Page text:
Teachings From My Faith, Values for the Season
By Steven Edelstein
IACO Council Member
I am a representative on the IACO Council from the Jewish community. I have generally affiliated with the Conservative movement of Judaism, created as an effort to preserve tradition while at the same time considering historical developments. I chose a career in Jewish communal work, leading to positions which included nearly 25 years as Chief Executive Officer of three Jewish Federations.
Judaism is based on values and rituals contained in the Torah, and expanded upon by the prophets, writings, oral and written traditions, the Talmud, and rabbinic interpretations down through the centuries. Of particular significance in these trying times are the following:
Pikuach nefesh (Preservation of Life): Nothing is more sacred, and nearly all considerations, including Sabbath observance, fasting and the kosher dietary laws should be put aside if a life is threatened or one needs to be saved. At a time when we are all implored to make sacrifices so others may live, concessions such as social distancing and wearing masks in public should be viewed in context of the principle of pikuach nefesh.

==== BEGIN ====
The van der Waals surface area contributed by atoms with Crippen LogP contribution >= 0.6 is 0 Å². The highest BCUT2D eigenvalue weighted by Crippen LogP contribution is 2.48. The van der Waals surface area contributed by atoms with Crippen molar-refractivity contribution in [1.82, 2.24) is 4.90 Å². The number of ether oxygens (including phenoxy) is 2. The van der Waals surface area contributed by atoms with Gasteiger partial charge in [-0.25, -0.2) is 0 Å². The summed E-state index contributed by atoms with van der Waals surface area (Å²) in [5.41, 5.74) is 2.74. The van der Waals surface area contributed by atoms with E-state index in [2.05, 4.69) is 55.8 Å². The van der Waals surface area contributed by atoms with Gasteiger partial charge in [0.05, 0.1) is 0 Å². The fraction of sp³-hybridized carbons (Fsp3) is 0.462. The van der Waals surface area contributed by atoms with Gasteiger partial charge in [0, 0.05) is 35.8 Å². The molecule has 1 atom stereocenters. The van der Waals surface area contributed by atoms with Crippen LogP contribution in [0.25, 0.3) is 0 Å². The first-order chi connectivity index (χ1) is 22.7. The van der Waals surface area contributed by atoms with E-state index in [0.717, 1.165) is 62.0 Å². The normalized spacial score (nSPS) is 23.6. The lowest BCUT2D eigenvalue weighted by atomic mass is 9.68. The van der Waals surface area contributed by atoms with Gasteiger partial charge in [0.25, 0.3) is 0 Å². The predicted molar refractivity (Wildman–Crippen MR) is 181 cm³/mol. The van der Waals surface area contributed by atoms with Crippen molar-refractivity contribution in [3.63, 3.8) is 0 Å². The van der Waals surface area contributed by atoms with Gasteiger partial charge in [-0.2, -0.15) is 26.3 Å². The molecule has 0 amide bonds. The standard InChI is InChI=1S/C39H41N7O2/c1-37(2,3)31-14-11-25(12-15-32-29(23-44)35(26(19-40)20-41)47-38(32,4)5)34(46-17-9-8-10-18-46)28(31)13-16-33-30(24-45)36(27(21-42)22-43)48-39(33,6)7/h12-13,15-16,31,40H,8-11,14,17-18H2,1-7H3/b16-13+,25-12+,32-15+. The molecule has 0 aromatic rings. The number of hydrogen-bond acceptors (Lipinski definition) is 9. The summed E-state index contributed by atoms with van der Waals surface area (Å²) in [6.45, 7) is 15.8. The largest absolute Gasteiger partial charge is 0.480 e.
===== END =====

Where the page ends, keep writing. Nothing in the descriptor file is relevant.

Gemilut chasadim (deeds of loving-kindness): This is a concept broader than tzedakah, which is designated for the poor, and requires a constant attitude of compassion. While it includes clothing the naked, feeding the hungry and visiting the sick, it also applies to how we bury our dead. It is universal, regardless of economic class. Clearly, we need more of this in the world today.
The third and final value I want to cite is the prohibition against lashon ha-rah, literally “evil tongue,” and its even more vile cousin hotzaat shem ra, “spreading a bad name.” The former is speaking negatively about a person without meaning to help them improve, and more insidiously to denigrate them. The latter is simply to lie about a person. As we head into a season when so many may be tempted to violate the dignity of others, we can always pray that these sins will be avoided.